From the brief for the facia Jon’s approach is simple and eloquent - art: celebrate Brixton’s icons and design: create naturally light but private office space.
Jon has paid respect to the building’s history: it has a blue plaque commemorating CLR James lived there and Race To Day edited by Darcus Howe was produced in the there. Their historic presence is acknowledged in Jon’s iconographic art installation which also includes the pianist Winifred Atwell, the writer Farrukh Dhondy, the poet Linton Kwesei Johnson and the activist Olive Morris, each icon having a strong connection with Brixton. Their grainy, much enlarged back and white images add to the drama of the installation.
The materials Jon has used allows the light to flow through the images so the office space is naturally light yet remains quite private from outside preying eyes.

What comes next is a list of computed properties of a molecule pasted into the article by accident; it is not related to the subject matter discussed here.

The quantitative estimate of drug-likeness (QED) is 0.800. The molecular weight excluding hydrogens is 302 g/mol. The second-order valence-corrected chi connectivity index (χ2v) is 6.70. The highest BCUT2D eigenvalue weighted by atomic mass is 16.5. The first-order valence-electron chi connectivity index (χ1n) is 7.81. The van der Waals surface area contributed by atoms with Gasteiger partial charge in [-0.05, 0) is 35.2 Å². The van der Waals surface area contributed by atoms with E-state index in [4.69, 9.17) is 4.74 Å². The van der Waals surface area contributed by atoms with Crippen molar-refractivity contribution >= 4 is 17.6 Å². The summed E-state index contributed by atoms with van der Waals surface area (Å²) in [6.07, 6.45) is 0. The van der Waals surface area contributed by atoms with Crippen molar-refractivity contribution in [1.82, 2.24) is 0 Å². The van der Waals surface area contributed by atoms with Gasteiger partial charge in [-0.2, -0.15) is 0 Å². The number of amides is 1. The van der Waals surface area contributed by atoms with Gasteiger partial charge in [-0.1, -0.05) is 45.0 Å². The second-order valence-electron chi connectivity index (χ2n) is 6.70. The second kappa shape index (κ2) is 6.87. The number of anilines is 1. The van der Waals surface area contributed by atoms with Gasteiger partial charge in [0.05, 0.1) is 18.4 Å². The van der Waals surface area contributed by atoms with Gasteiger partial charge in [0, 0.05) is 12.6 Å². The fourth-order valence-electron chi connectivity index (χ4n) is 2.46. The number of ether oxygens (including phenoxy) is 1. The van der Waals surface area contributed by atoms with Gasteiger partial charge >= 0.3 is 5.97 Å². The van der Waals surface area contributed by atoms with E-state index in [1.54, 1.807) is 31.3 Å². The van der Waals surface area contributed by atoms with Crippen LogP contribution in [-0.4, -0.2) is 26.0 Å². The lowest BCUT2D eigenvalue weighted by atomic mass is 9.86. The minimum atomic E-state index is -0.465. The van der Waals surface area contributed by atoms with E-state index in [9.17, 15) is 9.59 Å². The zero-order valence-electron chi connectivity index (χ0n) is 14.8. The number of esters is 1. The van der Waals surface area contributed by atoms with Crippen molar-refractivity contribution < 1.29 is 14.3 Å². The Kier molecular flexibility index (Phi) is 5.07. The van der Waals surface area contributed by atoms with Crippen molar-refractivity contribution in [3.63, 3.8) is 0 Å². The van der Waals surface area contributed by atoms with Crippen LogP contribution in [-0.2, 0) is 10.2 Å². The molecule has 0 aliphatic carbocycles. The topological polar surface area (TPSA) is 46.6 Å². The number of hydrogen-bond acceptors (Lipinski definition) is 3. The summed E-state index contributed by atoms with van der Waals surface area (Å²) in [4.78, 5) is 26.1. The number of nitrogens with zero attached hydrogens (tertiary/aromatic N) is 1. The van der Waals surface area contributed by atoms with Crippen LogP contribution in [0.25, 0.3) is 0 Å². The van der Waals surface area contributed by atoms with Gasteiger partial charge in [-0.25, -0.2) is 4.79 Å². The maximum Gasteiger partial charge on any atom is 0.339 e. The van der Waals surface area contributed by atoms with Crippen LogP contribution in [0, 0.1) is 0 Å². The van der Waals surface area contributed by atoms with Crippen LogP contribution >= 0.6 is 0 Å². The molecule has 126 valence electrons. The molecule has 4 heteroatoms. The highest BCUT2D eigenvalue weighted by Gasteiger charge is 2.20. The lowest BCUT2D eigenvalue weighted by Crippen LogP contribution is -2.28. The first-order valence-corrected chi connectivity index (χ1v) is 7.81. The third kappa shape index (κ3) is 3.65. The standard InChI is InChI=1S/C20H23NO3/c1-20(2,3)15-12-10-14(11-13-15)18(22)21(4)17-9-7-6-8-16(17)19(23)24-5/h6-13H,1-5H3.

The inspiration for the colours is particularly interesting as the building had just been painted white, its three doors - one on Shakespeare Road, one on the corner and one on Railton Road- each painted a different colour - Blue , Green and Yellow. Those three colours Jon has referenced in his new logo design for BAC including a witty speech bubble as well as using them in the installation.
For me this is what art is all about something beautiful with purpose - aesthetic, yet practical - art should touch one’s soul, inspire one’s mind while at the same time be a natural part of our everyday lived lives. Jon’s Brixton’s icons on BAC’s facia are for me testament to how art can enliven not just our physical but also spiritual circumstances.